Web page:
These points are absolutely wrong and the Supreme Court’s verdict ignores, confuses and dangerously mixes up basic facts is a worrying sign.
It is by relying in part on an untruthful defense deployed by Dassault and the BJP party leaders that the apex court concludes there is no “substantial material on record to show that this is a case of commercial favouritism to any party”. 
One narrative put forth by the Modi government for the need to quickly shift to a smaller 36-aircraft-deal through an intergovernmental agreement is that the public sector Hindustan Aeronautics Ltd proved to be an obstacle in clearing the larger 126-jet-contract.
The Supreme Court verdict summarises the problems that HAL allegedly posed – higher man-hours, contractual obligations and delays – and notes that it was because of this stalemate that the process of RFP withdrawal began in March 2015. The problem with this is two-fold. First, public statements made by Dassault indicated that the problems with HAL had been largely resolved. Secondly, in September 2018, former HAL boss T. Suvarna Raju indicated that a work-share-agreement between the defense PSU and Dassault had actually been signed. This brings us to a larger point. If the Supreme Court summoned senior Indian Air force officials to verify the Modi government’s claim that the Rafale was urgently needed, why was Raju or other former HAL officials not asked to provide testimony on whether the 126-aircraft tender was essentially dead and over by March 2015? The evidence that Raju or others could have provided would have shed some light on the Modi government’s Rafale timeline.
The court notes the contention of the petitioners that under the Defence Procurement Guidelines for 2013, the government is allowed to purchase weapons and weapons systems through the inter-governmental agreement (IGA) route under three conditions: 
(a) Proven technology and capabilities belonging to a friendly foreign country is identified by our Armed Forces while participating in joint international exercises;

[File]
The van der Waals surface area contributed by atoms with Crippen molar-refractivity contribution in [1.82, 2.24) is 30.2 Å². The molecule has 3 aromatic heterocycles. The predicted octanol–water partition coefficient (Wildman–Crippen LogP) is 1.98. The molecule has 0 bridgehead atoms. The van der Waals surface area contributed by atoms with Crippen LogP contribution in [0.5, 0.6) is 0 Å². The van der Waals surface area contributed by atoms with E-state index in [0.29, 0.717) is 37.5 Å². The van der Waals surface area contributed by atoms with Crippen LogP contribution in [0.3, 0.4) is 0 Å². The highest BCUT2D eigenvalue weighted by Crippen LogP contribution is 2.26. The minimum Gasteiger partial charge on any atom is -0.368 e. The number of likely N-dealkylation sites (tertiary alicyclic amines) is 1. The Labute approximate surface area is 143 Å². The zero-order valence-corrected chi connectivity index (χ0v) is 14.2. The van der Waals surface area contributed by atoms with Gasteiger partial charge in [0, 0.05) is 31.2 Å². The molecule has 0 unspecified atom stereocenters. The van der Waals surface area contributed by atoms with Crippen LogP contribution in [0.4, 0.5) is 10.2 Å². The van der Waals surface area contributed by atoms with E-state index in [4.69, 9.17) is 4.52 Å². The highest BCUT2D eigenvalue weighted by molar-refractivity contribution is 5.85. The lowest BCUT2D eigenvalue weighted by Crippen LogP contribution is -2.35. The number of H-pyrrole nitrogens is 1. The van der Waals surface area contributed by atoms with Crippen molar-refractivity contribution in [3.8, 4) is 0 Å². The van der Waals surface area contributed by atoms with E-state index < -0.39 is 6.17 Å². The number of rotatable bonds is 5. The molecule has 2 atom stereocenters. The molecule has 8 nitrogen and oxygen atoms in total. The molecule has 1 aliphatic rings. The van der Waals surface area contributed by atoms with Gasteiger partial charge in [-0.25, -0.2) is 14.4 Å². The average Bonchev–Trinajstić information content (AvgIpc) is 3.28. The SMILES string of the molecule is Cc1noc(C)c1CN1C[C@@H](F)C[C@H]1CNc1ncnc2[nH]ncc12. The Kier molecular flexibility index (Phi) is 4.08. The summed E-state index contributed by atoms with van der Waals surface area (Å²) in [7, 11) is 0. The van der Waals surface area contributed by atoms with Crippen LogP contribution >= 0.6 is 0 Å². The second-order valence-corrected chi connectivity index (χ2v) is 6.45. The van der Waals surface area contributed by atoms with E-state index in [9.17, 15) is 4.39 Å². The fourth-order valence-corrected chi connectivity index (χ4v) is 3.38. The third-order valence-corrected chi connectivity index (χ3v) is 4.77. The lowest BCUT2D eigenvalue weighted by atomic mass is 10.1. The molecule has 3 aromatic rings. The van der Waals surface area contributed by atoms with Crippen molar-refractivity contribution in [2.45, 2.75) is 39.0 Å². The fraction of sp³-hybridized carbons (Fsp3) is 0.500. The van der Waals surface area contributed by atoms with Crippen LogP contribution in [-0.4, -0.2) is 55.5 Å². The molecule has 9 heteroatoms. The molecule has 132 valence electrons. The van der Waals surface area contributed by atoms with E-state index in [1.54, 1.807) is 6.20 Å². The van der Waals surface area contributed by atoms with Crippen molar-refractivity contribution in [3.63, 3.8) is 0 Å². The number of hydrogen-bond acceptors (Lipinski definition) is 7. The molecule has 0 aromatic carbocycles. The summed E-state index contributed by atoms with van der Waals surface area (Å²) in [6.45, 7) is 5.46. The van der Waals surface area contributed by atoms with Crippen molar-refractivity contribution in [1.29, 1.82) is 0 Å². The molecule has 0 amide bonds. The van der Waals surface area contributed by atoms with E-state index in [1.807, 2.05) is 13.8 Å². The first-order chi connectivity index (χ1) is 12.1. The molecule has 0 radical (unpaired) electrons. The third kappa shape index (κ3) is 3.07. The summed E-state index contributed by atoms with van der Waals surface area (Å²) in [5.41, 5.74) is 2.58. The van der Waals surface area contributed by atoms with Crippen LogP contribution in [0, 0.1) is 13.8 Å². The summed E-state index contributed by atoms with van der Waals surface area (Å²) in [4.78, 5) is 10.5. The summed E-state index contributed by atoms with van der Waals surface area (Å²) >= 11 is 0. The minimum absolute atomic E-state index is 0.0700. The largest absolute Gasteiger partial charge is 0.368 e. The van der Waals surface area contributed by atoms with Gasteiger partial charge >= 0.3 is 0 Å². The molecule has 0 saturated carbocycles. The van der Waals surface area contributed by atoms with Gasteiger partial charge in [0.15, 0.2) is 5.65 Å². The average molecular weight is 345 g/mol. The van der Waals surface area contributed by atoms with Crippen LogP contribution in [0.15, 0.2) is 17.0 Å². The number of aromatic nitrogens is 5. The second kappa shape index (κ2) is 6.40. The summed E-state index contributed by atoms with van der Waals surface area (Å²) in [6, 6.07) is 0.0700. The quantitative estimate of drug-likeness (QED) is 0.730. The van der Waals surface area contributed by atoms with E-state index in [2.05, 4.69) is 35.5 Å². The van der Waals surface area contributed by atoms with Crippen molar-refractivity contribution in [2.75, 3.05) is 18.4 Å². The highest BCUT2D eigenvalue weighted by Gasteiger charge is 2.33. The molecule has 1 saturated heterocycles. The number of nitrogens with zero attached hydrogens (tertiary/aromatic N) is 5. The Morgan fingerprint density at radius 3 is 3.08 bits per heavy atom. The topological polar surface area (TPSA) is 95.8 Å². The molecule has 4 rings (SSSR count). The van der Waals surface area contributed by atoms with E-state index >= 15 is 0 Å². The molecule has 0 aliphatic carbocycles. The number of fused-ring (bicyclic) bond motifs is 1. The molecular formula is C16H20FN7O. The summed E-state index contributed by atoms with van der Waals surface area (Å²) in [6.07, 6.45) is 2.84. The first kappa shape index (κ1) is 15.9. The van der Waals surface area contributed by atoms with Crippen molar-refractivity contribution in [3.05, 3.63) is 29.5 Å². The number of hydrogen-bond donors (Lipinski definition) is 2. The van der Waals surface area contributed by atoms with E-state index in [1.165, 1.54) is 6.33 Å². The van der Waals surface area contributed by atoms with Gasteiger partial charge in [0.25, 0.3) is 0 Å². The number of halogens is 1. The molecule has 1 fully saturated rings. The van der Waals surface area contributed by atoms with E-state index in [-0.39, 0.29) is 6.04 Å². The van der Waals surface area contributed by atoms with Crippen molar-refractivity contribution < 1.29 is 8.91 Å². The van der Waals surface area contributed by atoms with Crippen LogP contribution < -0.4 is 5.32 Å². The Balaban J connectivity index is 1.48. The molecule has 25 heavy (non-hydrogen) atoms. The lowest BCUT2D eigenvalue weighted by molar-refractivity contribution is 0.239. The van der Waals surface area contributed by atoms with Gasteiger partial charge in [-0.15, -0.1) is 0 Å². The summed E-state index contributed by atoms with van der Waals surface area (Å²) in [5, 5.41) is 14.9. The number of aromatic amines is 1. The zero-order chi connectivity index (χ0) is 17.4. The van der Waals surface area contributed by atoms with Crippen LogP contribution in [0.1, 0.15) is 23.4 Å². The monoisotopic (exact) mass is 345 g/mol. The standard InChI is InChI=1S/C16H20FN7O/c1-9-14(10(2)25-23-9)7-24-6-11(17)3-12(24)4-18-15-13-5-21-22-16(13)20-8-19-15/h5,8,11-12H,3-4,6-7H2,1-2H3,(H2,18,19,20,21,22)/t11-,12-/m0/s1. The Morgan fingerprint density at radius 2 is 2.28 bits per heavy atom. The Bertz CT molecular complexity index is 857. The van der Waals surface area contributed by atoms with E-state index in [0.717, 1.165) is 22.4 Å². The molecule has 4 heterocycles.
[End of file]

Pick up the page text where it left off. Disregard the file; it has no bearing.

(b) Large value weapon system/platform in service in a friendly foreign country is available for transfer or sale normally at a much lesser cost; or
(c) Requirement of procuring a specific state¬ of¬ the ¬art equipment/platform where the Government of the OEM’s country might have imposed restriction on its sale and thus the equipment cannot be evaluated on ‘No Cost No Commitment’ basis. (emphasis added)
The petitioners had contended that none of these conditions were met and the court appears to concede as much by noting that “minor deviations” in process may have occurred:“We have studied the material carefully. We have also had the benefit of interacting with senior Air Force officers who answered court queries in respect of different aspects, including that of the acquisition process and pricing. We are satisfied that there is no occasion to really doubt the process, and even if minor deviations have occurred, that would not result in either setting aside the contract or requiring a detailed scrutiny by the court.” Having said this, the court then weakens its own argument – the entire logic of which is built around the imperative of military necessity – by adding gratuitously: “We have been informed that joint exercises have taken place and that there is a financial advantage to our nation”. (emphasis added).After suggesting that the absence of the precondition for an IGA may be a minor deviation, the fact that the court felt compelled to clutch at the fig leaf of ‘joint exercises’ to justify the deal for an aircraft that had been in the IAF’s radar for more than a decade suggests the judges are not fully convinced by their own logic.
Hours after the full-text of the Supreme Court verdict became available publicly; one paragraph on the CAG audit of the Rafale deal drew more attention than the rest. At one point, which addresses the pricing aspect of the 36-aircraft-contract, the judgement notes: The pricing details have, however, been shared with the Comptroller and Auditor General (hereinafter referred to as“CAG”), and the report of the CAG has been examined by the Public Accounts Committee (hereafter referred to as “PAC”). Only a redacted portion of the report was placed before the Parliament, and is in public domain. (Page 25)There has been no report on CAG published as yet and this is the problem area.